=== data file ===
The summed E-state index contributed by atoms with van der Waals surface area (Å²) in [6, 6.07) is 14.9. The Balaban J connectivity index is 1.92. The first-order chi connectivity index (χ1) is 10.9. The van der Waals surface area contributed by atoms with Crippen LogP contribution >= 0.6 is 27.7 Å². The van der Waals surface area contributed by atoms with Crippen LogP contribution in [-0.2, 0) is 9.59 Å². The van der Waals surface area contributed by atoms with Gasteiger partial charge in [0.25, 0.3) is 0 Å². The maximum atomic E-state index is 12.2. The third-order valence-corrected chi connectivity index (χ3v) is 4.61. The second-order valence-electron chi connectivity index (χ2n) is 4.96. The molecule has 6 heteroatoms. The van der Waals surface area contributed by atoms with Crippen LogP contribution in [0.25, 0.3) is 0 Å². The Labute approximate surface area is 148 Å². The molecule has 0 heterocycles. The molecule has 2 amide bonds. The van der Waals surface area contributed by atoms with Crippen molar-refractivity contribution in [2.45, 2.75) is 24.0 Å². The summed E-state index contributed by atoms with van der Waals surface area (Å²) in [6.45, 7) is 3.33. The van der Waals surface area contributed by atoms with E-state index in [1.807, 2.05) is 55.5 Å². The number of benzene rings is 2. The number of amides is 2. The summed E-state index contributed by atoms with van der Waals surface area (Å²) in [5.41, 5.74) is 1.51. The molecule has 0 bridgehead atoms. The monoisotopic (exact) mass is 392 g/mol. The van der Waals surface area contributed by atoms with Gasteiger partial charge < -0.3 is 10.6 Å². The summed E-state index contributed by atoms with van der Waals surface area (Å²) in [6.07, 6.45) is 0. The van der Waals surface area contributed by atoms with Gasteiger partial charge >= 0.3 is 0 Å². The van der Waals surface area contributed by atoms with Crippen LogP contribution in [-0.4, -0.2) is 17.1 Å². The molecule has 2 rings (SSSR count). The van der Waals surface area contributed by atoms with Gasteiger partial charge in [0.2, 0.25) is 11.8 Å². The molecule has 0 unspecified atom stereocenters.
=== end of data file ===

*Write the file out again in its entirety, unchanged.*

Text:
The summed E-state index contributed by atoms with van der Waals surface area (Å²) in [6, 6.07) is 14.9. The Balaban J connectivity index is 1.92. The first-order chi connectivity index (χ1) is 10.9. The van der Waals surface area contributed by atoms with Crippen LogP contribution >= 0.6 is 27.7 Å². The van der Waals surface area contributed by atoms with Crippen LogP contribution in [-0.2, 0) is 9.59 Å². The van der Waals surface area contributed by atoms with Gasteiger partial charge in [0.25, 0.3) is 0 Å². The maximum atomic E-state index is 12.2. The third-order valence-corrected chi connectivity index (χ3v) is 4.61. The second-order valence-electron chi connectivity index (χ2n) is 4.96. The molecule has 6 heteroatoms. The van der Waals surface area contributed by atoms with Crippen LogP contribution in [0.25, 0.3) is 0 Å². The Labute approximate surface area is 148 Å². The molecule has 0 heterocycles. The molecule has 2 amide bonds. The van der Waals surface area contributed by atoms with Crippen molar-refractivity contribution in [2.45, 2.75) is 24.0 Å². The summed E-state index contributed by atoms with van der Waals surface area (Å²) in [6.45, 7) is 3.33. The van der Waals surface area contributed by atoms with E-state index in [1.807, 2.05) is 55.5 Å². The number of benzene rings is 2. The number of amides is 2. The summed E-state index contributed by atoms with van der Waals surface area (Å²) in [5.41, 5.74) is 1.51. The molecule has 0 bridgehead atoms. The monoisotopic (exact) mass is 392 g/mol. The van der Waals surface area contributed by atoms with Gasteiger partial charge < -0.3 is 10.6 Å². The summed E-state index contributed by atoms with van der Waals surface area (Å²) in [6.07, 6.45) is 0. The van der Waals surface area contributed by atoms with Gasteiger partial charge >= 0.3 is 0 Å². The van der Waals surface area contributed by atoms with Crippen LogP contribution in [-0.4, -0.2) is 17.1 Å². The molecule has 2 rings (SSSR count). The van der Waals surface area contributed by atoms with Gasteiger partial charge in [0.2, 0.25) is 11.8 Å². The molecule has 0 unspecified atom stereocenters.